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Nigeria posts record 12,341 measles infections in 12 months

By Chukwuma Muanya
28 April 2022   |   3:38 am
Nigeria posted record 12,341 cases of measles in past 12 months, with global incidence increasing by 79 per cent in the first two months of 2022, according to latest report by the World Health Organisation..

[FILES] A Child with measles. Photo: Pixabay

•Medical directors seek stronger partnership with govt

Nigeria posted record 12,341 cases of measles in past 12 months, with global incidence increasing by 79 per cent in the first two months of 2022, according to latest report by the World Health Organisation (WHO) and United Nations Children Fund (UNICEF).

The two global agencies, in a statement, yesterday, said Nigeria, Somalia, Yemen, Afghanistan, and Ethiopia had been confirmed as countries with largest outbreaks.

A breakdown shows that Nigeria, with 12, 341 reported cases in the last 12 months, is closely followed by Somalia with 9,068 infections, Yemen, 3,629, Afghanistan, 3,628 and Ethiopia with 3039 incidents.

Both organisations said spike in infections between January and February this year was a disturbing sign of a heightened risk for the spread of vaccine-preventable diseases and could trigger larger outbreaks, with millions of children at risk.

The United Nations agencies said pandemic-related disruptions, increasing inequalities in access to vaccines and diversion of resources from routine immunisation were exposing many children to vaccine-preventable ailments.

Danger for large outbreaks has increased as communities relax social distancing and other preventive measures against COVID-19 at the height of the pandemic.

Almost 17,338 were reported in the two months under review globally, compared to the 9,665 cases in the corresponding months.
UNICEF Executive Director, Catherine Russell, said: “Measles is more than a dangerous and potentially deadly disease. It is also an early indication that there are gaps in our global immunisation coverage, gaps vulnerable children cannot afford.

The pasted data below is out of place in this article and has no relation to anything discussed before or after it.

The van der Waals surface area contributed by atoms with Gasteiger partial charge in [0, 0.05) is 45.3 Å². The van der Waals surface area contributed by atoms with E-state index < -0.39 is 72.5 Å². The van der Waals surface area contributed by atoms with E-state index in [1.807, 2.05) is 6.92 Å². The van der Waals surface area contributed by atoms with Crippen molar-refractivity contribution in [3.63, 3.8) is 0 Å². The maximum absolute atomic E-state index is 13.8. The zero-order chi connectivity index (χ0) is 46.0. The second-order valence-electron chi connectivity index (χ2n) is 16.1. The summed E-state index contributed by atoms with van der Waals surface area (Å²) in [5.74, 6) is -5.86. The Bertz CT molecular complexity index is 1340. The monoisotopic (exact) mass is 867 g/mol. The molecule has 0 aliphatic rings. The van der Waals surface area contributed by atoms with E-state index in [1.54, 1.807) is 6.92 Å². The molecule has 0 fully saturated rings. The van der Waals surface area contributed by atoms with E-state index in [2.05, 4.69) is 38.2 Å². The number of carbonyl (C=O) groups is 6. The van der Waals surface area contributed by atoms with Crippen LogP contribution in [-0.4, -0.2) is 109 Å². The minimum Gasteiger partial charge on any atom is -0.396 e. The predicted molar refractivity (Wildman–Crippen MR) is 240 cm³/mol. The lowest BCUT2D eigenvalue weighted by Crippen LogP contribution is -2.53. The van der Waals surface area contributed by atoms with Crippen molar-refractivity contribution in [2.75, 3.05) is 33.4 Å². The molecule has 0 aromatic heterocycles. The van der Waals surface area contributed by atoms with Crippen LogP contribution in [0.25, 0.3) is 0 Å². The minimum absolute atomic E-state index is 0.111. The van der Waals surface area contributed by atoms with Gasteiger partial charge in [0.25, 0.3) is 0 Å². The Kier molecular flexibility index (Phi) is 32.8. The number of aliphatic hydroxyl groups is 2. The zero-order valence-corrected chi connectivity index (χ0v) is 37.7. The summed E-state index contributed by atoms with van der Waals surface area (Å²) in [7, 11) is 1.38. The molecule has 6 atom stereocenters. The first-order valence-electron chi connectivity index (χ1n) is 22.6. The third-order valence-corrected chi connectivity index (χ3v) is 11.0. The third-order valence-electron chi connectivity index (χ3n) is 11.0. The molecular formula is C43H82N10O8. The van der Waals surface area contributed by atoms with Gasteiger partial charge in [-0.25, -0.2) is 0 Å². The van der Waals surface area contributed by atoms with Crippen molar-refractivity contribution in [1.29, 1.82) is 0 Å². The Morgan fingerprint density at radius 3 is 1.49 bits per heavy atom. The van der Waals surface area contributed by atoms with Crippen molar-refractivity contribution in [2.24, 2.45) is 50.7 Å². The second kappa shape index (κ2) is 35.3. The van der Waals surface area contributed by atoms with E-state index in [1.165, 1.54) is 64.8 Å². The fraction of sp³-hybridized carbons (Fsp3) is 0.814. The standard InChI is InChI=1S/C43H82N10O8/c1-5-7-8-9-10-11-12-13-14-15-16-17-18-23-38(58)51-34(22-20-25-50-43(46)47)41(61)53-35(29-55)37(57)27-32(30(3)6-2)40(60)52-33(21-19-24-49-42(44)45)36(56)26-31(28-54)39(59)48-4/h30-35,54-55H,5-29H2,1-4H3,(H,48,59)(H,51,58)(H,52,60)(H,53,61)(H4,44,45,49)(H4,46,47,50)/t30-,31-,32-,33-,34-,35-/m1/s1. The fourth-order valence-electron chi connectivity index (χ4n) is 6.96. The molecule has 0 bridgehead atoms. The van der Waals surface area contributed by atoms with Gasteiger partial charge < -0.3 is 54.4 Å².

“It is encouraging that people in many communities are beginning to feel protected enough from COVID-19 to return to more social activities. But doing so in places where children are not receiving routine vaccination creates the perfect storm for the spread of a disease like measles.”

In 2020, 23 million children missed basic childhood vaccines through routine health services, the highest since 2009 and 3.7 million more than 2019 figures.

As of April 2022, the agencies report 21 large and disruptive measles outbreaks worldwide in the last 12 months. Most of the cases were reported in Africa and the East Mediterranean region. The figures are likely higher as the pandemic has disrupted surveillance systems globally, with potential under-reporting.

Director-General of WHO, Dr. Tedros Adhanom Ghebreyesus, said: “The COVID-19 pandemic has interrupted immunisation services. Health systems have been overwhelmed, and we are now seeing a resurgence of deadly diseases, including measles. For many other diseases, the impact of these disruptions to immunizstion services will be felt for decades to come.”

HOWEVER, president of the Guild of Medical Directors, Dr. Raymond Kuti, has stressed the need to reposition the organisation for relevance in the healthcare sector.

Speaking on the forthcoming leadership and business summit billed for May 12 to 15 in Abuja, Kuti stated that over 70 per cent of healthcare services are provided by private health facilities, adding that the guild was desirous of stimulating a vibrant and dynamic private sector that could withstand the current economic downturn and still deliver.

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